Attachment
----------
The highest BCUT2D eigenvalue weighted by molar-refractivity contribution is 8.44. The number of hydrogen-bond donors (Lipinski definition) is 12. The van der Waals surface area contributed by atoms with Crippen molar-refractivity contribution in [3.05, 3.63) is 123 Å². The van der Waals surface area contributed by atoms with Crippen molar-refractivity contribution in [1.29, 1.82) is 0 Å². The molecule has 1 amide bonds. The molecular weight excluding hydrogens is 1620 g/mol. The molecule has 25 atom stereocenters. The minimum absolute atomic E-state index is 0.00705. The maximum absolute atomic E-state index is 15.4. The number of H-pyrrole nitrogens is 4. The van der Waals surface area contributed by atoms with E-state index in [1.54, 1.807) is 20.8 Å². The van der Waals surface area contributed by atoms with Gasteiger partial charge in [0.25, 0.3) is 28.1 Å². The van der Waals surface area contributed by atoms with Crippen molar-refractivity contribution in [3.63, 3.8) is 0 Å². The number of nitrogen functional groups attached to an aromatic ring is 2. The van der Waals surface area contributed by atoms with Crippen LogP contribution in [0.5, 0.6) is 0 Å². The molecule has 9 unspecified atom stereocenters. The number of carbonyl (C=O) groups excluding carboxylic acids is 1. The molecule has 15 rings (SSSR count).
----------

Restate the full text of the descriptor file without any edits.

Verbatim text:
The highest BCUT2D eigenvalue weighted by molar-refractivity contribution is 8.44. The number of hydrogen-bond donors (Lipinski definition) is 12. The van der Waals surface area contributed by atoms with Crippen molar-refractivity contribution in [3.05, 3.63) is 123 Å². The van der Waals surface area contributed by atoms with Crippen molar-refractivity contribution in [1.29, 1.82) is 0 Å². The molecule has 1 amide bonds. The molecular weight excluding hydrogens is 1620 g/mol. The molecule has 25 atom stereocenters. The minimum absolute atomic E-state index is 0.00705. The maximum absolute atomic E-state index is 15.4. The number of H-pyrrole nitrogens is 4. The van der Waals surface area contributed by atoms with E-state index in [1.54, 1.807) is 20.8 Å². The van der Waals surface area contributed by atoms with Gasteiger partial charge in [0.25, 0.3) is 28.1 Å². The van der Waals surface area contributed by atoms with Crippen molar-refractivity contribution in [3.63, 3.8) is 0 Å². The number of nitrogen functional groups attached to an aromatic ring is 2. The van der Waals surface area contributed by atoms with Crippen LogP contribution in [0.5, 0.6) is 0 Å². The molecule has 9 unspecified atom stereocenters. The number of carbonyl (C=O) groups excluding carboxylic acids is 1. The molecule has 15 rings (SSSR count).